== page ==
Important Considerations for Those on Thyroid Medications

Important Considerations for Those on Thyroid MedicationsIn this week’s video, I discuss three important things those on thyroid medication should consider. If you or someone you love is on any thyroid medication, be sure to be aware of these three things for an improved quality of life.

Important Considerations for Those on Thyroid Medications

If you have hypothyroidism or you’re on hypothyroid medication, you know firsthand the impact your medication can have on your day-to-day well-being.

In an effort to improve your experience with thyroid medications, I want to offer you three critical considerations:

  • Gluten presence in a common thyroid medication
  • How gut health can impact medicine absorption
  • Different methods for finding your optimum thyroid medication balance

Firstly, you’ve likely heard news surrounding gluten content and Synthroid. I’d like to take a moment and clear up the issue of whether or not Synthroid still contains gluten.

According to recent studies, Synthroid no longer contains gluten.

A recent study examined Synthroid (also known as Levothyroxine sodium tablets) for its gluten and aluminum content through sampling and testing of multiple random batches.

The study concluded “that Synthroid tablets are not a source for dietary gluten and are a minimal source of aluminum.”

This may be contrary to what you’ve heard regarding gluten content in Synthroid, but this is simply because Synthroid used to contain gluten.

This is comforting for those with celiac or gluten sensitivity.

However, if you’ve been on Synthroid for a while now and aren’t feeling better, not only is that frustrating, it can be downright worrying. Don’t give up yet, because there are a couple of things you can do right now to help yourself.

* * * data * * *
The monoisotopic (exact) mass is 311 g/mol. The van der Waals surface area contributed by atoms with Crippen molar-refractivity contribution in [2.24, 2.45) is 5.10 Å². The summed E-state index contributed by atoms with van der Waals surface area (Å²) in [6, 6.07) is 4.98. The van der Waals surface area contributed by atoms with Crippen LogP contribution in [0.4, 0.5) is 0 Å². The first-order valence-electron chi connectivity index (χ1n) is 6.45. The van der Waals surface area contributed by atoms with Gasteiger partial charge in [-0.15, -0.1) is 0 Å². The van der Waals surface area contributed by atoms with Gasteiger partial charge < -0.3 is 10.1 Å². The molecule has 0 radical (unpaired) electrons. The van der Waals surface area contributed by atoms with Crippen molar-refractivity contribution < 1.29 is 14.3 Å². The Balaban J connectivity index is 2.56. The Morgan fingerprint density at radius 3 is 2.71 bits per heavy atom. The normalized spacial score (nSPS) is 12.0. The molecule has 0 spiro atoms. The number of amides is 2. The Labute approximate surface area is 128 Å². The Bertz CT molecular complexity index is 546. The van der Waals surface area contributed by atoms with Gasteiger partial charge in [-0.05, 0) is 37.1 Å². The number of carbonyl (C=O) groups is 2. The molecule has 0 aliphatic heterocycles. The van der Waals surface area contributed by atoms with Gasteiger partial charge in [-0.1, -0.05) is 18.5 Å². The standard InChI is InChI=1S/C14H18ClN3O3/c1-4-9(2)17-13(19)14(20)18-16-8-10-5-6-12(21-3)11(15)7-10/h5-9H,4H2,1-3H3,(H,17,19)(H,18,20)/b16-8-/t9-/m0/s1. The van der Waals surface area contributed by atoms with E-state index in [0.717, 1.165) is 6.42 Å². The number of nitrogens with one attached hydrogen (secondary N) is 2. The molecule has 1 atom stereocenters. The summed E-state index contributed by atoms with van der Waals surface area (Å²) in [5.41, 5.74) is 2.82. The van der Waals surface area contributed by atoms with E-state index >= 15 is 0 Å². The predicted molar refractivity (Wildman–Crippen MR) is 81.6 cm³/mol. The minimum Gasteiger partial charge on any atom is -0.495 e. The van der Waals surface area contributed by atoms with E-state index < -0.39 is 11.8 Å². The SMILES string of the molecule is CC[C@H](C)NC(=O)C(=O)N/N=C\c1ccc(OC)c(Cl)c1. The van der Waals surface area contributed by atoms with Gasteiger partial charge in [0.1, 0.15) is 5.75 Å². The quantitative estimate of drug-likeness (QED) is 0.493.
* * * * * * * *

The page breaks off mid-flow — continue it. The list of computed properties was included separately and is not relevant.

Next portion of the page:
With the help of your doctor, consider the following:

Correct dosage

Look at your lab work and make necessary dose adjustments to be sure you aren’t underdosed or overdosed. This can take some time and should always be done with doctor supervision.

Malabsorption

This occurs when your body isn’t absorbing the medication as it should. This can be confusing because your body is absorbing inconsistent levels and therefore your lab results are inconsistent.

What makes matters worse is that this sometimes causes people to unnecessarily increase or decrease dosages, which can make nailing down a proper dose tricky.

Malabsorption can happen in a few ways.

First, you shouldn’t be eating with your thyroid medication. I hope most people know they shouldn’t be eating when they take their thyroid medication, but this is such an important point I wanted to reiterate it here.

Taking thyroid medication while you eat negatively affects absorption rates. It can cause fluctuating lab results and unnecessary dose adjustments.

Second, malabsorption can be caused by underlying gut issues. This is a fairly common problem so I want to take a moment to dig a bit deeper.

Common gut conditions that may interfere with thyroid medication absorption include:

Working with your doctor to identify and treat any of these prevalent gut conditions will not only help you absorb your thyroid medication better, it will help you absorb all nutrients better, which can significantly improve your overall quality of life.

Consider taking a liquid form of your medication

If you suffer from gut issues that interfere with absorption, including those listed above, consider taking a liquid form of your thyroid medication.

Promising results have been observed in trials on patients with various gastrointestinal conditions. Those that were struggling with Synthroid or Levothyroxine absorption found that they often had better results when switching to a liquid form, such as Tyrosine and liquid Levothyroxine. In these trials, patients who switched to a liquid form of thyroid medication experienced more stable results and an improved overall condition.